If you’re younger than 90 and not a bank regulation groupie, there’s a good chance you didn’t understand why candidates participating in the Democratic presidential debate were making such a fuss about the Glass-Steagall Act.
The law, formally known as the Banking Act of 1933, changed the ground rules for Wall Street and shaped investor and saver behavior for decades. Should it be brought back, as several of the Democratic contenders suggested? How would a revised Glass-Steagall affect investors?
The Glass-Steagall Act
First, some history. The law, named after Sen. Carter Glass (D.-Va.) and Rep. Henry Steagall (D.-Ala.), was a populist response to rein in banks after the stock market crash of 1929 and the subsequent Depression. At the same time, it was an effort to restore trust in the banking system, which had experienced a wave of failures in which depositors lost their life savings.
To accomplish these aims, the law did two things: it split commercial banking (taking deposits and making loans) from investment banking (raising money for corporations and governmental entities by underwriting and selling stocks and bonds) and it created the Federal Deposit Insurance Corp., which put the federal government’s guarantee on bank deposits, creating a safety net for savers.
The legacy of the law lives on. Deposit insurance is still a reason people trust banks, and the splitting of commercial banking from investment banking is the reason there’s a Morgan Stanley in the stock and bond business and a J.P. Morgan Chase in the commercial banking business. (The law required giant banks to choose one form of banking or to split into independent entities, which is what happened to the House of Morgan.)
Repeal of the Act
Among large nations, the U.S. was virtually alone in its split approach to banking, and by the 1980s and 1990s large U.S. commercial banks demanded that the law be repealed so they could better compete against large “universal” banks in Europe. Repeal came in 1999 to accommodate the creation of Citigroup, which combined the commercial banking activities of what had been the First National City Bank of New York and the non-banking activities of Commercial Credit Corp. and Travelers Insurance.
Critics of the elimination of Glass-Steagall say it fueled the “too big to fail” phenomenon, requiring the bailout of banks during the 2008 financial crisis. Defenders of the new regime say the financial world is too sophisticated and complicated now to go back to a regulatory environment suited for a simpler time.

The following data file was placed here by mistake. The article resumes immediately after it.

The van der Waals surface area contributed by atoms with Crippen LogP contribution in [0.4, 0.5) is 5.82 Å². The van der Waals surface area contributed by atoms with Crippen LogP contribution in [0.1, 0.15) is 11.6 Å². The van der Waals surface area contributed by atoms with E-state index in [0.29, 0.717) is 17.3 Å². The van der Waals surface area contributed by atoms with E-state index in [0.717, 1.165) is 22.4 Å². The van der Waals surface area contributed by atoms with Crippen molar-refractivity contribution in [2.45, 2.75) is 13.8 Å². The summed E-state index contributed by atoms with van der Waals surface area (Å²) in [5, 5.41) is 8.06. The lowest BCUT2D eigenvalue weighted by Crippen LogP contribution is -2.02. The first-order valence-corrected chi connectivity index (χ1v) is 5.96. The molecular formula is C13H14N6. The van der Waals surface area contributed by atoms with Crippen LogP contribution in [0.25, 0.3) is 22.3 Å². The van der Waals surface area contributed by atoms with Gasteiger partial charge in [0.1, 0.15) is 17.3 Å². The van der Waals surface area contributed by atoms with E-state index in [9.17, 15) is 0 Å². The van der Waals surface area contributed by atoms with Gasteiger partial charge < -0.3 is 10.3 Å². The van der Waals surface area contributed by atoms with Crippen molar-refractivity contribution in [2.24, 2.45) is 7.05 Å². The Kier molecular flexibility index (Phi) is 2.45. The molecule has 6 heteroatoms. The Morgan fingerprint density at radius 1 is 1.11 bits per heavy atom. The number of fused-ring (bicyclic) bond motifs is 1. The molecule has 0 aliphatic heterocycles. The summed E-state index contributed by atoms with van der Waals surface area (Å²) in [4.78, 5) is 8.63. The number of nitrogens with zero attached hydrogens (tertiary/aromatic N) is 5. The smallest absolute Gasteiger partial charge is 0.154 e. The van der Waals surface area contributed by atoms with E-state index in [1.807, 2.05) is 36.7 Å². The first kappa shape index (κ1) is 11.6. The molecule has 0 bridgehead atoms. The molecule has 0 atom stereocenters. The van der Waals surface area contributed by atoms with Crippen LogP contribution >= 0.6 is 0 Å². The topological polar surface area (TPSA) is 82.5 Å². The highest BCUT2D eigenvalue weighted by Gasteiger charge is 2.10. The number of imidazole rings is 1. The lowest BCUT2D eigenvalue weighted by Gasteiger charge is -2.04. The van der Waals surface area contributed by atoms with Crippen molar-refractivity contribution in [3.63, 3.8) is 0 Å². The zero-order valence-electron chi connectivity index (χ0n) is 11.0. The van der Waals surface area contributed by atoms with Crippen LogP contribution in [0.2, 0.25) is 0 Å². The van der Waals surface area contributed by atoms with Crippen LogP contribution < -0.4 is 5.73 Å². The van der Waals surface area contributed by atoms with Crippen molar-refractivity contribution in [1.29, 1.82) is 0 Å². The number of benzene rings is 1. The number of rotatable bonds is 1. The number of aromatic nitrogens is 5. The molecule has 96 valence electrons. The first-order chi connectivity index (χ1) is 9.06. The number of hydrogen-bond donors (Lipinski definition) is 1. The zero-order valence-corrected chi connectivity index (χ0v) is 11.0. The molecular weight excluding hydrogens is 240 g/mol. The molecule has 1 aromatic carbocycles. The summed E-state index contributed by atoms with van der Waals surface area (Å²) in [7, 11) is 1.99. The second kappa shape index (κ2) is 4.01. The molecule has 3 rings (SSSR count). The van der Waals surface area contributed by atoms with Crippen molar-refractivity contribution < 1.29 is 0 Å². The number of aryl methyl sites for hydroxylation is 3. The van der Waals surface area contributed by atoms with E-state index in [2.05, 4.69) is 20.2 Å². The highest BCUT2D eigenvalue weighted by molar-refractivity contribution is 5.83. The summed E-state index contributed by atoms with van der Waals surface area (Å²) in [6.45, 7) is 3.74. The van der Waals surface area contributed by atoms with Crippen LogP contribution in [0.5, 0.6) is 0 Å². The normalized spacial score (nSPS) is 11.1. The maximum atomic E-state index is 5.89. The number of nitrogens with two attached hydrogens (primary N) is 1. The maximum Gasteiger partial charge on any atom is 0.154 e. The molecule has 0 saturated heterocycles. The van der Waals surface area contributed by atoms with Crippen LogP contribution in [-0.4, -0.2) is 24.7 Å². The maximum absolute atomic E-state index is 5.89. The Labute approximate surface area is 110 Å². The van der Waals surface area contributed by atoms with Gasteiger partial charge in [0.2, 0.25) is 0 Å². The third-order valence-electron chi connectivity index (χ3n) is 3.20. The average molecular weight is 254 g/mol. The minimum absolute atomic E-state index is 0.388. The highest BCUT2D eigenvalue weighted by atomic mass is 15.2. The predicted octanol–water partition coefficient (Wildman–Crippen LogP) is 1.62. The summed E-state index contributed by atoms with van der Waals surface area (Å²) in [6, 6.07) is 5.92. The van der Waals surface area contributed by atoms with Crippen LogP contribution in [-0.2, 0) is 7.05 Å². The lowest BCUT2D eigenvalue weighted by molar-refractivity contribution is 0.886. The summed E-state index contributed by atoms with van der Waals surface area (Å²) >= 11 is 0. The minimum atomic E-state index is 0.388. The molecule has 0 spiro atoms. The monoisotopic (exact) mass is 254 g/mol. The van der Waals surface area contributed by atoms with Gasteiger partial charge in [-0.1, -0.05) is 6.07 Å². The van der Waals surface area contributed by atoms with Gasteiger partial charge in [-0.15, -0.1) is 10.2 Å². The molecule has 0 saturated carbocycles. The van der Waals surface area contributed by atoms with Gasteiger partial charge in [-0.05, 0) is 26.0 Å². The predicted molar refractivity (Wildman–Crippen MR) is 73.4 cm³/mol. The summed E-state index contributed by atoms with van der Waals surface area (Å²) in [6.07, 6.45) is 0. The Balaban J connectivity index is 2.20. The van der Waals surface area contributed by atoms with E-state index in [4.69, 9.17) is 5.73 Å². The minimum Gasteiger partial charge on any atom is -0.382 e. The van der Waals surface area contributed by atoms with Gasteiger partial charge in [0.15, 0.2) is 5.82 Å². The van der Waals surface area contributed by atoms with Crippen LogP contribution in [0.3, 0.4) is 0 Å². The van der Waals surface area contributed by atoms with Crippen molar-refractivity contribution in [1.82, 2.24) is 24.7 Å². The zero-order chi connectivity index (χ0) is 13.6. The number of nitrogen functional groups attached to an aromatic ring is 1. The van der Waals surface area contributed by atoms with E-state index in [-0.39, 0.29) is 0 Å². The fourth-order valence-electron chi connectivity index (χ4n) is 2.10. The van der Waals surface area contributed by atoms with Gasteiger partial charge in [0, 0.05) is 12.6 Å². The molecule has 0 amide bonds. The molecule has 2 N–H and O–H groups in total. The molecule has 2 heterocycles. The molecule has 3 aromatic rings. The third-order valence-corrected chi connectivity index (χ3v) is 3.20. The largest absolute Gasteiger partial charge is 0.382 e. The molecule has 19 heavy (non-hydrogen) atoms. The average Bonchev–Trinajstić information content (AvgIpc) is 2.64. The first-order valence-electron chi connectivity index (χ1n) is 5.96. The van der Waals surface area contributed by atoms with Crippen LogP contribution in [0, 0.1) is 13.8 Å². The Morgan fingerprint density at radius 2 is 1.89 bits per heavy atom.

Will It Make a Difference?
Bringing back Glass-Steagall may help, but the real risk in the banking system — in the 1920s and now — is leverage. In the Twenties, the overleveraging occurred in margin loans on stocks, which Glass-Steagall eliminated by isolating margin debt in investment banks in order not to threaten deposit-taking and saving. Today, overleveraging takes place in the explosion of derivatives and a variety of complex “investment” vehicles that create daisy chains of debt. The fear in the 2008 crisis was that the collapse of Lehman’s massively overleveraged capital structure would bring down the world’s interrelated financial system.
Today, those risks remain despite Dodd-Frank and international requirements for bigger capital cushions at the big banks. And since those risks won’t abate until bank executives are personally on the hook for their risk decisions (the way that partners were in the days before financial firms were publicly owned), the global financial system will remain vulnerable to huge leverage-induced crashes.
Investors, therefore, should expect crashes to occur. Building a crash into long-term expectations can actually help improve investment performance over the long run by tempering the temptation to sell when the world looks like it is collapsing. Experience over many crashes shows that investors who keep their head during pre-crash euphoria and then hang on during the crash itself usually fare quite well in the long run as crash memories fade and more typical market and investor behavior returns.
Whether or not we get a new Glass-Steagall, anticipating the worst can help prevent the worst from destroying wealth.
Image courtesy of sixninepixels at FreeDigitalPhotos.net
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